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I have just finished listening to a great first broadcast of This Joyful Eastertide, performed by Exeter College, Oxford under the direction of George de Voil.  I was really taken with their interpretation, certainly making the piece sound more subtle and refined than it is on paper, and that choir makes an impressive sound.  It has made for a great start to the day.

As I suspected, things seem to be about to get busy on the composing front.  There is some tinkering to be done for the next Parliament Choir concert, and the possibility of having a chamber work performed during the summer.  Given the importance to me of building up a body of work and a reputation not exclusively as a choral composer, this is a significant opportunity and one I do not intend to squander.

I am therefore ploughing through old scores to see if there is anything suitable for the summer, secretly hoping that I will find nothing and will instead have the opportunity to write something from scratch.  I woke up time and again during the night with quartal harmony and all sorts of other nonsense flying around my head, the product of doodling and sketching in the pre-bed hours, and I think – no, make that “I know” – that there are ideas ready to spill out onto the paper.

I also have a meeting tomorrow morning to discuss the details of my latest commission, itself non-choral and of a decent length, and I should not forget at least two more performances in April.  The rhythm of the year is taking off and the quiet period to March appears to have come to an end.

On a completely unrelated matter, I saw the trailer for Ron Howard’s Rush yesterday, and this is a film I am definitely, definitely going to see.  While I have some concerns about the Hollywoodisation of the subject and am still hurting from the whole Prometheus thing, the combination of classic Formula One, a you-couldn’t-make-it-up story, gorgeous original machinery and no Tom Cruise or Jason Statham ticks all my boxes.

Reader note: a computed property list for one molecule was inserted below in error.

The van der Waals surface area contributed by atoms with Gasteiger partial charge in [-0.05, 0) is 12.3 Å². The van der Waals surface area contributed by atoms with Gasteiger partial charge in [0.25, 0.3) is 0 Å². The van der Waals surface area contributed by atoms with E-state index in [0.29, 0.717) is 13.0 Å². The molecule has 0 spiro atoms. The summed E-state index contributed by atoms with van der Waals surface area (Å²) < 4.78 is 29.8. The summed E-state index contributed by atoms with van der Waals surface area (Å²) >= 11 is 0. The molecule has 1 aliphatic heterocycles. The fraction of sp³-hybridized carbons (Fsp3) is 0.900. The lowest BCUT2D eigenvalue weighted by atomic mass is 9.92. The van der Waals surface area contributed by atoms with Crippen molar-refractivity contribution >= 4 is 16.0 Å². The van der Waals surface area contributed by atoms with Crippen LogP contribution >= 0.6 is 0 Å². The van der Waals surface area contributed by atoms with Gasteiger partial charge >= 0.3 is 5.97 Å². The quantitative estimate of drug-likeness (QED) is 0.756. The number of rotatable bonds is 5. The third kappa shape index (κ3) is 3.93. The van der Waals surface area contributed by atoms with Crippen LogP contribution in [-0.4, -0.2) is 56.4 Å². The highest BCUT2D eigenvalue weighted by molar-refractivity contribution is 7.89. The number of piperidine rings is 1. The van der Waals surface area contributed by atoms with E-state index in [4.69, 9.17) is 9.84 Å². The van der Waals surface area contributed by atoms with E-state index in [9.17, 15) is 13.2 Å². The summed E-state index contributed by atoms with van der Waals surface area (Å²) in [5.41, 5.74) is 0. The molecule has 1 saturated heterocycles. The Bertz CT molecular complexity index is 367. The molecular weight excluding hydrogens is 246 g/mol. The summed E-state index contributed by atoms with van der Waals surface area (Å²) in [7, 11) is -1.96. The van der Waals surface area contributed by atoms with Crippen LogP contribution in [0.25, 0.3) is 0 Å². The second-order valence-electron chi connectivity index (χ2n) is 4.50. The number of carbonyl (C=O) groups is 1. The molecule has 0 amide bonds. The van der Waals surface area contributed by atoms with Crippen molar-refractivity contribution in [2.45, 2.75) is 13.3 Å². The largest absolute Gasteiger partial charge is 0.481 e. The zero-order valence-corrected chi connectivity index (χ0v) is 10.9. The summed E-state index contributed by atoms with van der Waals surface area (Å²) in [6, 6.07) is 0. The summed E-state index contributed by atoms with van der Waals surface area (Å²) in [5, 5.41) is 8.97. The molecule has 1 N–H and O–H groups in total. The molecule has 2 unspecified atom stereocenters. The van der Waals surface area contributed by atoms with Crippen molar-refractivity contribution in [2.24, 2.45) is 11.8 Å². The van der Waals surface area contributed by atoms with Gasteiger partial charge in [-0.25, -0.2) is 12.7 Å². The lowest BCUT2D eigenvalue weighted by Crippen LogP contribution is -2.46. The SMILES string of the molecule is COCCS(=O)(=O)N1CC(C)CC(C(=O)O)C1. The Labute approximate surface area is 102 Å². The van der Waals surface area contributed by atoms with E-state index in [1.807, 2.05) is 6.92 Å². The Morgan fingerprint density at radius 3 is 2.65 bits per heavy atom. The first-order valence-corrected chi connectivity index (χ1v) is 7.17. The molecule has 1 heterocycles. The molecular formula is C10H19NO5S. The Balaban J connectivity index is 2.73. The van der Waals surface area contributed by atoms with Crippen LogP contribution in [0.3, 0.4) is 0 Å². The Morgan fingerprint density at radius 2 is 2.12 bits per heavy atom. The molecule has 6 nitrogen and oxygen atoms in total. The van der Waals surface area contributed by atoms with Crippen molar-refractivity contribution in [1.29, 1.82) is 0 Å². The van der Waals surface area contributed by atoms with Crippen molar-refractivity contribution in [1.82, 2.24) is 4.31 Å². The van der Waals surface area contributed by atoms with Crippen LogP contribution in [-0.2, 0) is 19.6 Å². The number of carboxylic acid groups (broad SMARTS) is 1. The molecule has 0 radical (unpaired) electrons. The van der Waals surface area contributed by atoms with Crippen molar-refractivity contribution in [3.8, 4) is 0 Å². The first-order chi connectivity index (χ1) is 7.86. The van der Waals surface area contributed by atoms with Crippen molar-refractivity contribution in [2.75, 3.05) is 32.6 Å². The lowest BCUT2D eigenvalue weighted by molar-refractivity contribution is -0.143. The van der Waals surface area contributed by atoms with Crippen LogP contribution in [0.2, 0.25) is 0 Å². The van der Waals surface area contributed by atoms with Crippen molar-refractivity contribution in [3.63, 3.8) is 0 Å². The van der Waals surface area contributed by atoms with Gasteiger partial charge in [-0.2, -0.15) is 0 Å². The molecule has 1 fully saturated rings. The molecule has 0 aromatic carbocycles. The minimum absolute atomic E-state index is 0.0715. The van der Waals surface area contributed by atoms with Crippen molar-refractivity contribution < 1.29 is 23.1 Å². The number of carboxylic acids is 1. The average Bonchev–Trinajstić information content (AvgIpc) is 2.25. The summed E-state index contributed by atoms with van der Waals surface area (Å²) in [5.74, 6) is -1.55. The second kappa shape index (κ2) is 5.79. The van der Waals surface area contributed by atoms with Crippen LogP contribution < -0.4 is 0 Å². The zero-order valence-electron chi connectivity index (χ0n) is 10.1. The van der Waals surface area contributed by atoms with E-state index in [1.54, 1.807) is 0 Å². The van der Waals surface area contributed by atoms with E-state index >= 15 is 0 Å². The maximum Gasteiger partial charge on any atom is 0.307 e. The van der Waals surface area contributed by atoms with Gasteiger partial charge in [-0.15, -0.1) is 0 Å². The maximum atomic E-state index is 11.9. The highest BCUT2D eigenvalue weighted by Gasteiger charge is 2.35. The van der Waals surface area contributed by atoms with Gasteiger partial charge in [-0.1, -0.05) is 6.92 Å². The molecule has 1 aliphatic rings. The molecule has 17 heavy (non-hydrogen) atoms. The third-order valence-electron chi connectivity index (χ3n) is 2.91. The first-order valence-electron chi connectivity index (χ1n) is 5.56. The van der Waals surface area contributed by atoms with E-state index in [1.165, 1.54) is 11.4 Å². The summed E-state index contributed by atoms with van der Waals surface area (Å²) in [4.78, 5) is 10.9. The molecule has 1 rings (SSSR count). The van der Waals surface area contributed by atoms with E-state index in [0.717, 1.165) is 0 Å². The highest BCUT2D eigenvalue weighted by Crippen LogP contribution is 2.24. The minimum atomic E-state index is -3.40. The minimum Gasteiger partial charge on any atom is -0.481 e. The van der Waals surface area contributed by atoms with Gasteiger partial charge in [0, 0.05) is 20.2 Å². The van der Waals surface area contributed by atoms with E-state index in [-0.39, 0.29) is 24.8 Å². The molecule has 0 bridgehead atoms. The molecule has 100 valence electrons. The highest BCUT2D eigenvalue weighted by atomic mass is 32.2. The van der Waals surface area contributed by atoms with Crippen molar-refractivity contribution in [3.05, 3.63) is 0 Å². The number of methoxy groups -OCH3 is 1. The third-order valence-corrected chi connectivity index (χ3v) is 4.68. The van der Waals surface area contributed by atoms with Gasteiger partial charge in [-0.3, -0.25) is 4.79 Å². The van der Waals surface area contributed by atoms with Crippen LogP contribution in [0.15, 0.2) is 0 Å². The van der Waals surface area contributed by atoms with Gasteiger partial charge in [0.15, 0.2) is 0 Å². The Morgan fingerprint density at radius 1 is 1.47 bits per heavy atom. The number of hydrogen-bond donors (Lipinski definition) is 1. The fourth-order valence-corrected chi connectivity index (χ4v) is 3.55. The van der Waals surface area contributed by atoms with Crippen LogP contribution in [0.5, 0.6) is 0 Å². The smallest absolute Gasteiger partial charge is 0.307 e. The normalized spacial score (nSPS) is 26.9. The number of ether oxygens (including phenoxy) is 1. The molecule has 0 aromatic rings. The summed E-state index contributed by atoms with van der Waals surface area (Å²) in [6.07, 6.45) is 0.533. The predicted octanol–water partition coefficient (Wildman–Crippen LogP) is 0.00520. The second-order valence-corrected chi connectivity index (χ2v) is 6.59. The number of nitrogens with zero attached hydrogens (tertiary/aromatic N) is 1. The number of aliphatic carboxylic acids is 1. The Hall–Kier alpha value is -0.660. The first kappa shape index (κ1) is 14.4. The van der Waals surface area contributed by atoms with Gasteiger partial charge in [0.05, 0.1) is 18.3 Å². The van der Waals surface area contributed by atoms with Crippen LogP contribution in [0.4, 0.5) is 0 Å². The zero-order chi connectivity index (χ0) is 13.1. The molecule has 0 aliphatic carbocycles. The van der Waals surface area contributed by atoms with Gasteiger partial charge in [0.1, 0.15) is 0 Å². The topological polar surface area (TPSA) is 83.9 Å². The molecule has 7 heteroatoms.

For those not in the know, the film concerns itself with the 1976 Formula One season, specifically the absurdly unlikely friendship between gritty, calculating Niki Lauda and boorish, debonair (depending on your point of view) James Hunt.  The two men could not have been more different, and yet were friends, despite the bitter and hostile rivalry between the two in that year.

Lauda, of course, nearly died in a terrible crash at the fourteen-mile Nurburgring that year (yes, that’s four-teen miles for a lap), his Ferrari broadsided after it hit the barriers, the driver trapped in the ball of flame, inhaling deadly smoke.  The last rites were administered using engine oil, so the story goes, and Lauda was taken off to hospital to live out his final hours.

Except that Lauda was always one to do things his way.  Six weeks later, his face forever altered by that burning fuel, he was back in his Ferrari at Monza, qualifying fifth and finishing fourth.  By all accounts his wounds had opened during the race and he removed his bloodstained balaclava far away from prying eyes.  The rest of the story of that season, especially the rain-soaked finale, is just as extraordinary, and I won’t spoil it for those who do not know and wish to see the film.

Lauda never forgave Ferrari for trying to replace him after his accident, saw out the 1977 season with them, becoming champion and thus rather proving his point, and then left them.  Eventually, “tired of driving round in circles”, as he put it, he retired in the middle of a race weekend.

He came back in 1982, of course, for a vast sum of money, won his fifth race back and then went on to win a third championship in 1984, defeating team mate Alain Prost by the sadistically small margin of half a point, the Frenchman never forgetting the lessons he learned from The Rat that year.

The actor playing Lauda is scarily close to him in looks, intonation and delivery, but the cars are the real stars of the show, original machinery being used where possible, from the age when cars and not just their liveries looked different from each other.  Of course, it was a much more dangerous age, but one only needs to go back to the last race to see how much behaviour has changed.  I must be middle aged, because things genuinely aren’t how they used to be, although performances of my music seem to be getting better and better!

A thing of beauty is a joy for ever.  How F1 used to be.

A thing of beauty is a joy for ever. How F1 used to be.

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